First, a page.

Why should young people vote to leave?

ICM Poll (June 10 - 13)

Remain 39%
Leave 46%
Undecided 15%

For more in-depth articles check out Young BeLeavers
Young Beleavers Website

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  • There is no such thing as ‘EU funding’. The UK contributed £13 billion to the EU budget in 2015, of which we received £4 billion back in ‘EU funding’ (HM Treasury, 2015) and were told how to spend it. We are no richer, nor freer, under this arrangement
  • EU membership is not a condition of participation in the Erasmus scheme. Iceland, Norway, Macedonia, Liechtenstein and Turkey are all full-participants, and there are an additional 22 non-EU members who are partners of the scheme (Erasmusplus.org)
  • UK universities always have been, and always will be, world leading institutions in their own right. 5 of the world’s top 20 universities situate in the UK, compared to zero in the rest of the EU (QS World University Rankings, 2015)
  • The EU has been a disaster for the employment prospects of young people. Youth unemployment is 19.4% in the EU and as high as 48.9% in Greece (Eurostat, 2016)
  • 3 million jobs will not be lost if we leave the EU (Institute of Economic Affairs, 2015).Even if 3 million UK jobs did rely on trade with the EU, by the same calculation some 6.5 million EU jobs rely on trade with the UK (House of Commons Library, 2006). Trade will continue!
  • Do we seriously believe that the advances in women’s, workers’ or minority rights could not have been achieved by our own, democratically elected Parliament? It’s precisely because these issues matter, that we want them decided by the representatives we elect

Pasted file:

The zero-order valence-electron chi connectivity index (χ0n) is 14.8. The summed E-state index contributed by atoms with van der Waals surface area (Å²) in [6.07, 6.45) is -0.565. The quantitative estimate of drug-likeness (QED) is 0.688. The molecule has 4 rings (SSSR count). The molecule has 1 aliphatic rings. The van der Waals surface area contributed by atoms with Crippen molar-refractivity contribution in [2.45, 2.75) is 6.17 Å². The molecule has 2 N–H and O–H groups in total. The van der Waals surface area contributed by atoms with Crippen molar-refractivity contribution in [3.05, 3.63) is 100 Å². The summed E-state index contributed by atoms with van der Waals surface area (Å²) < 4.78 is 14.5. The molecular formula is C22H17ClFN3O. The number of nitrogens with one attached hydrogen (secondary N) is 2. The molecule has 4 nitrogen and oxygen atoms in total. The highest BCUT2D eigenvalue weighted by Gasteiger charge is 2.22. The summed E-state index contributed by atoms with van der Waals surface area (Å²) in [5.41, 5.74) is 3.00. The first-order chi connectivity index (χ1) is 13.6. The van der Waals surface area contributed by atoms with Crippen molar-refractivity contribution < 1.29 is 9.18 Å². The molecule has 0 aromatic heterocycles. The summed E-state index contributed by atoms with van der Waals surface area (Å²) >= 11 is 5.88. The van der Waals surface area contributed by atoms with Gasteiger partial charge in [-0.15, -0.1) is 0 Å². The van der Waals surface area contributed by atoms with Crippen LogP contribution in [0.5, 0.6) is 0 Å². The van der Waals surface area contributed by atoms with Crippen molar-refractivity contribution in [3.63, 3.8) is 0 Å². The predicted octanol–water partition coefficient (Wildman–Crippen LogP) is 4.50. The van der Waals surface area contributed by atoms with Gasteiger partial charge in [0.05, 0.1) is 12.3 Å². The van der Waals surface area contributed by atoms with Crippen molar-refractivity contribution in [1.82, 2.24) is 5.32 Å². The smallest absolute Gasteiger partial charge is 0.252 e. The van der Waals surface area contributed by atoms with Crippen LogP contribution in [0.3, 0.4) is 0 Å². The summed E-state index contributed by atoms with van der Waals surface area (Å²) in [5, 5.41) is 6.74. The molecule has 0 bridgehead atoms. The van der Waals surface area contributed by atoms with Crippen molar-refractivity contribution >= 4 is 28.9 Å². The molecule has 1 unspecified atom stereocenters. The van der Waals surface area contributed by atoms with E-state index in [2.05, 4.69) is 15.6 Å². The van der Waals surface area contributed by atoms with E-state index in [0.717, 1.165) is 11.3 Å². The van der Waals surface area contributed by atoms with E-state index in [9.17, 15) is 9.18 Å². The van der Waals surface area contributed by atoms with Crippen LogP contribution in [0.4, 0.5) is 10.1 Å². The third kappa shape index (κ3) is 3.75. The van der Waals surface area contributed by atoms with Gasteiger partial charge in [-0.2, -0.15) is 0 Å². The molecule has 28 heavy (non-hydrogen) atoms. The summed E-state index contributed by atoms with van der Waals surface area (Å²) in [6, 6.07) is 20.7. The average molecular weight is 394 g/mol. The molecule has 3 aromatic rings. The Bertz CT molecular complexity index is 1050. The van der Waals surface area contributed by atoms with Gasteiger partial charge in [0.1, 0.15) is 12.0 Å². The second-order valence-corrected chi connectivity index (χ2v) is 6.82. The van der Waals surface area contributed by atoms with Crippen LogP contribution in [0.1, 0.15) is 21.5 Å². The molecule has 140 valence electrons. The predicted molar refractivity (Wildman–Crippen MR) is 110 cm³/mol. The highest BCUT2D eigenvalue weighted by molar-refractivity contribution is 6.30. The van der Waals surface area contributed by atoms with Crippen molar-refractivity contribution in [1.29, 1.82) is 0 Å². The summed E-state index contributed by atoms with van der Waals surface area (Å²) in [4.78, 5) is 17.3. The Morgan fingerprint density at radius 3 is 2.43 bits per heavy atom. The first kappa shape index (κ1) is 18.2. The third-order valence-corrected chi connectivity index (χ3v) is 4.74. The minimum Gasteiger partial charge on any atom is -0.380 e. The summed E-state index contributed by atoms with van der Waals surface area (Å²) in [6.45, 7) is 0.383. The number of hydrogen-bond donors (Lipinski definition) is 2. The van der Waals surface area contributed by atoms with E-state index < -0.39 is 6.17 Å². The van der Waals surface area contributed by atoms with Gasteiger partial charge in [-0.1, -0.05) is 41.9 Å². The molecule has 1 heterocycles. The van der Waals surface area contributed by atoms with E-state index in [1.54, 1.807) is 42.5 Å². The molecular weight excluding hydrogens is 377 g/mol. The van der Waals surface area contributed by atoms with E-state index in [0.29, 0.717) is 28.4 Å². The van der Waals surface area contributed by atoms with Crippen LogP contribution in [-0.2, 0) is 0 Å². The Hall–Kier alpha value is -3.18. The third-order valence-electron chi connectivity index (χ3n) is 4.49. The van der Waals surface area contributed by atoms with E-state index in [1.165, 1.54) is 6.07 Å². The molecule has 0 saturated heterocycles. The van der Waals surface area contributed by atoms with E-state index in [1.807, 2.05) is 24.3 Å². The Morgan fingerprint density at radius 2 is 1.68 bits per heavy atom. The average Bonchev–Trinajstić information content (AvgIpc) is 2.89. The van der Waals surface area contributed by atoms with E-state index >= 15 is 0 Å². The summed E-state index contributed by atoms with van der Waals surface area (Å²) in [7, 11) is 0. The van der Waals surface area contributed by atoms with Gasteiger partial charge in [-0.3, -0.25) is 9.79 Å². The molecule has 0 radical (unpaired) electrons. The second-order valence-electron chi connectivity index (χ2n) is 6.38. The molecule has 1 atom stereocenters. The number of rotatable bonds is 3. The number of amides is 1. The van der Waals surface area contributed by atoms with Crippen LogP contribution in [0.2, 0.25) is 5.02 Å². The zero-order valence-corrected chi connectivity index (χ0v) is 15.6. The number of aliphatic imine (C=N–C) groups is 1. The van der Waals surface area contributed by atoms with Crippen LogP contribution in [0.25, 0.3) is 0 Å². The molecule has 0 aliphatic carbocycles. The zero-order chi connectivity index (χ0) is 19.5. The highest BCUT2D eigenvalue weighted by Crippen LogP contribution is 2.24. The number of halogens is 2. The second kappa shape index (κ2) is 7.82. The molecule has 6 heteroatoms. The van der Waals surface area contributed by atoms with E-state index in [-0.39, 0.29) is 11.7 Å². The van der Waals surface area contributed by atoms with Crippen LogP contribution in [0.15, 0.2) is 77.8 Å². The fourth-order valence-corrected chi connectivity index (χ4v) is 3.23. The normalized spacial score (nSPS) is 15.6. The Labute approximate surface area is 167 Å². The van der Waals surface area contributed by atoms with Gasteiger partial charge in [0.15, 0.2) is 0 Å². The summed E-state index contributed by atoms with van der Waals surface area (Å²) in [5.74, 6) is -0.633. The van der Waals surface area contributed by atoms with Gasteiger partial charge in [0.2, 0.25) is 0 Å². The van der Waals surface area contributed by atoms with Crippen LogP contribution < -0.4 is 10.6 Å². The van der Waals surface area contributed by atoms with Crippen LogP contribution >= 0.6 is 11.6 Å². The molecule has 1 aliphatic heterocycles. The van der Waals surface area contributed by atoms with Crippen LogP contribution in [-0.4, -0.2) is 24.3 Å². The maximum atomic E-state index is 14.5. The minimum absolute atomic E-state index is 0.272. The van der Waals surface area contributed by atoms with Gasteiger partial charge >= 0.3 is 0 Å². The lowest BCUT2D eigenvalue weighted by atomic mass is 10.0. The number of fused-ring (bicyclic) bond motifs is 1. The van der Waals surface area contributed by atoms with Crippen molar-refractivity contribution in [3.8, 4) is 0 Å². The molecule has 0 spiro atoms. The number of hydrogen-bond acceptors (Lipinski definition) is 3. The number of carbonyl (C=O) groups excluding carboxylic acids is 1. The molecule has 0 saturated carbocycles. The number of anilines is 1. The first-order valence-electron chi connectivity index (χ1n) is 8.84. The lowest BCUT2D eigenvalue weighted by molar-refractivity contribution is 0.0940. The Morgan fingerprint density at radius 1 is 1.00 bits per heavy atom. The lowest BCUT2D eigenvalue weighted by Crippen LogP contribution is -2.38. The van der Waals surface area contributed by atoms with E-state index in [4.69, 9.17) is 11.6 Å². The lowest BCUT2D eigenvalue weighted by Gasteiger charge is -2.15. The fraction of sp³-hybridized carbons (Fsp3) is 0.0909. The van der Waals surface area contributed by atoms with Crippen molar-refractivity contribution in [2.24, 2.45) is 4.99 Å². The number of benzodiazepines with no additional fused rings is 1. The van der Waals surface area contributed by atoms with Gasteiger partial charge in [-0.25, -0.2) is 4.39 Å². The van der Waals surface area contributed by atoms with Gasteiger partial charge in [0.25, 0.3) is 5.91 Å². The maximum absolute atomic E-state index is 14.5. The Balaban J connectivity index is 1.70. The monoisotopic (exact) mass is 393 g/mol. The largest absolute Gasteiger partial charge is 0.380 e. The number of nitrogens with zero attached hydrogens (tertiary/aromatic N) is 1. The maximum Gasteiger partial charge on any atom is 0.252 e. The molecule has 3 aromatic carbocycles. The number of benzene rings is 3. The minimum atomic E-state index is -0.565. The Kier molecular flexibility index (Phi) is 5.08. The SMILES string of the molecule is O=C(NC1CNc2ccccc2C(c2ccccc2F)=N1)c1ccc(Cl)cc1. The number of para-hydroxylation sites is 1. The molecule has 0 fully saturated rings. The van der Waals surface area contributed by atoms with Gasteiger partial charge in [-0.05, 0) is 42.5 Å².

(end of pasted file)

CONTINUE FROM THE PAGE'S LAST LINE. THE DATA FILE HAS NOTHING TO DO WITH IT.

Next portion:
• ‘Official figures’ claim that the EU influences 53% our laws (House of Commons Library, 2010). This should be zero!

The EU is not a democracy

Currently in the EU only the 28 unelected European commissioners can propose new laws. The elected European parliament doesn’t have the power to propose new laws. The UK is consistently outvoted in the European parliament. The people we’ve elected have no influence in the EU. The EU makes the majority of UK laws and these are damaging to the UK. By the European commission’s own estimates EU regulation costs business €600billion every year. It’s time to give control of our laws and our futures back to the people we’ve elected in our own parliament.

The EU is expensive

The UK pays a net contribution of £10 billion to the EU every year. If we leave the EU we could match any funding the EU currently gives us and eliminate tuition fees with the £10billion a year saved. The EU gives us some money of our gross contribution back, but remember it was your money to start. There is no such thing as EU money.

Britain will get a good deal outside of the EU

Both the Erasmus and Horizon 2020 programs are open to non-EU countries; the UK has a lot to offer them. Of the top 20 QS world ranking universities 5 are from the UK and none are from the rest of the EU. The EU would be denying themselves of opportunity if they restricted the UK’s access to these programs. The UK is world’s 5th biggest economy and buys £60billion more than it sells to the EU each year. It’s in the EU’s interest to give us a good deal after leaving.

The EU restricts the UK’s trade

The UK doesn’t have a representative on the world trade organisation; we had to give up our place to be represented by a single EU member. The UK cannot make its own trade deals. The EU only has trade deals with 2 of the UK’s top ten non-EU trading partners and no trade deal with the USA, Japan, China, Brazil or India. Europe and Antarctica are the only two continents in the world that aren’t growing. More than half of the UK’s exports go to non-EU countries. Leaving the EU allows us to improve our trade with the rest of the world.